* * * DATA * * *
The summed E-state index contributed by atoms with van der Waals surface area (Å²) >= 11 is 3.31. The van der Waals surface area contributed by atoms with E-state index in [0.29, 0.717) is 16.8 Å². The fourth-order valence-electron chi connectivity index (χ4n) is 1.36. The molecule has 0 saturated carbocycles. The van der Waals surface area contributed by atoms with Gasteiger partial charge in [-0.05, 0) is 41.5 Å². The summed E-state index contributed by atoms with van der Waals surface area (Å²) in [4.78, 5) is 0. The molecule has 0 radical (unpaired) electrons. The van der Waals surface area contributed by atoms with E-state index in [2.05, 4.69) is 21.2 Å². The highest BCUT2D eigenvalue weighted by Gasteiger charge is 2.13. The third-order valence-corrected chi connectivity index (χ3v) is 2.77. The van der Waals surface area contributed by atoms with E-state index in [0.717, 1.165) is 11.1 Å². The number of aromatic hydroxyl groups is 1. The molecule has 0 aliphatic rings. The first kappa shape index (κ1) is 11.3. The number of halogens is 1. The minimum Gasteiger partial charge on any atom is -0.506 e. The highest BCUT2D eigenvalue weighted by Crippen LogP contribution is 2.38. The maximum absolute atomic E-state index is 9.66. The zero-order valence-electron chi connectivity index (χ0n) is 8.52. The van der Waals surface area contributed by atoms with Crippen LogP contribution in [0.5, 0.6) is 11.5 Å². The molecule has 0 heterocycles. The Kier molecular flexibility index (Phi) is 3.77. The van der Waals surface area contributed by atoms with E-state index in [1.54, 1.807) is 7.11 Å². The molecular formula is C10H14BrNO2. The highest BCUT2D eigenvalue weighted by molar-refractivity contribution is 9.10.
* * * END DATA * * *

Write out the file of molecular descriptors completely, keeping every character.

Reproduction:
The summed E-state index contributed by atoms with van der Waals surface area (Å²) >= 11 is 3.31. The van der Waals surface area contributed by atoms with E-state index in [0.29, 0.717) is 16.8 Å². The fourth-order valence-electron chi connectivity index (χ4n) is 1.36. The molecule has 0 saturated carbocycles. The van der Waals surface area contributed by atoms with Gasteiger partial charge in [-0.05, 0) is 41.5 Å². The summed E-state index contributed by atoms with van der Waals surface area (Å²) in [4.78, 5) is 0. The molecule has 0 radical (unpaired) electrons. The van der Waals surface area contributed by atoms with E-state index in [2.05, 4.69) is 21.2 Å². The highest BCUT2D eigenvalue weighted by Gasteiger charge is 2.13. The third-order valence-corrected chi connectivity index (χ3v) is 2.77. The van der Waals surface area contributed by atoms with E-state index in [0.717, 1.165) is 11.1 Å². The number of aromatic hydroxyl groups is 1. The molecule has 0 aliphatic rings. The first kappa shape index (κ1) is 11.3. The number of halogens is 1. The minimum Gasteiger partial charge on any atom is -0.506 e. The highest BCUT2D eigenvalue weighted by Crippen LogP contribution is 2.38. The maximum absolute atomic E-state index is 9.66. The zero-order valence-electron chi connectivity index (χ0n) is 8.52. The van der Waals surface area contributed by atoms with Crippen LogP contribution in [0.5, 0.6) is 11.5 Å². The molecule has 0 heterocycles. The Kier molecular flexibility index (Phi) is 3.77. The van der Waals surface area contributed by atoms with E-state index in [1.54, 1.807) is 7.11 Å². The molecular formula is C10H14BrNO2. The highest BCUT2D eigenvalue weighted by molar-refractivity contribution is 9.10.